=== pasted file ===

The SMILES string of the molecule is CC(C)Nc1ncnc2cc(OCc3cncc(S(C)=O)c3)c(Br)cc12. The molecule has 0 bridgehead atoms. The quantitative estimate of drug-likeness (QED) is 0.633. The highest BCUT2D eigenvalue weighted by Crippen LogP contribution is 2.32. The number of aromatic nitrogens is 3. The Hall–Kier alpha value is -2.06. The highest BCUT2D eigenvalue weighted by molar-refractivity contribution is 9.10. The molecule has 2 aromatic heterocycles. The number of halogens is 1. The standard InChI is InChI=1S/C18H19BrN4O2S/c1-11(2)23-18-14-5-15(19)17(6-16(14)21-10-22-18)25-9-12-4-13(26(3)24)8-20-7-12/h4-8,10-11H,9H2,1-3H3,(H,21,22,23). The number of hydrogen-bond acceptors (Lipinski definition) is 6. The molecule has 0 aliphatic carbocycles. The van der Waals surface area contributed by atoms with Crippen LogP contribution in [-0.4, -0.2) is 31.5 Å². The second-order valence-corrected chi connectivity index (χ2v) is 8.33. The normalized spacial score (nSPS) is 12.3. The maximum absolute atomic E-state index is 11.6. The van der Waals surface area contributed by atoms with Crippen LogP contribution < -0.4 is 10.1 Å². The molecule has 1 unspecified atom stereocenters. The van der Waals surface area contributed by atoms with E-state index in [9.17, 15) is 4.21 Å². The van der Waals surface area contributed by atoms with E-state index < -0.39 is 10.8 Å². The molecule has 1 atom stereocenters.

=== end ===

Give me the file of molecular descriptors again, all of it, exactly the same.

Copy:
The SMILES string of the molecule is CC(C)Nc1ncnc2cc(OCc3cncc(S(C)=O)c3)c(Br)cc12. The molecule has 0 bridgehead atoms. The quantitative estimate of drug-likeness (QED) is 0.633. The highest BCUT2D eigenvalue weighted by Crippen LogP contribution is 2.32. The number of aromatic nitrogens is 3. The Hall–Kier alpha value is -2.06. The highest BCUT2D eigenvalue weighted by molar-refractivity contribution is 9.10. The molecule has 2 aromatic heterocycles. The number of halogens is 1. The standard InChI is InChI=1S/C18H19BrN4O2S/c1-11(2)23-18-14-5-15(19)17(6-16(14)21-10-22-18)25-9-12-4-13(26(3)24)8-20-7-12/h4-8,10-11H,9H2,1-3H3,(H,21,22,23). The number of hydrogen-bond acceptors (Lipinski definition) is 6. The molecule has 0 aliphatic carbocycles. The van der Waals surface area contributed by atoms with Crippen LogP contribution in [-0.4, -0.2) is 31.5 Å². The second-order valence-corrected chi connectivity index (χ2v) is 8.33. The normalized spacial score (nSPS) is 12.3. The maximum absolute atomic E-state index is 11.6. The van der Waals surface area contributed by atoms with Crippen LogP contribution < -0.4 is 10.1 Å². The molecule has 1 unspecified atom stereocenters. The van der Waals surface area contributed by atoms with E-state index in [9.17, 15) is 4.21 Å². The van der Waals surface area contributed by atoms with E-state index < -0.39 is 10.8 Å². The molecule has 1 atom stereocenters.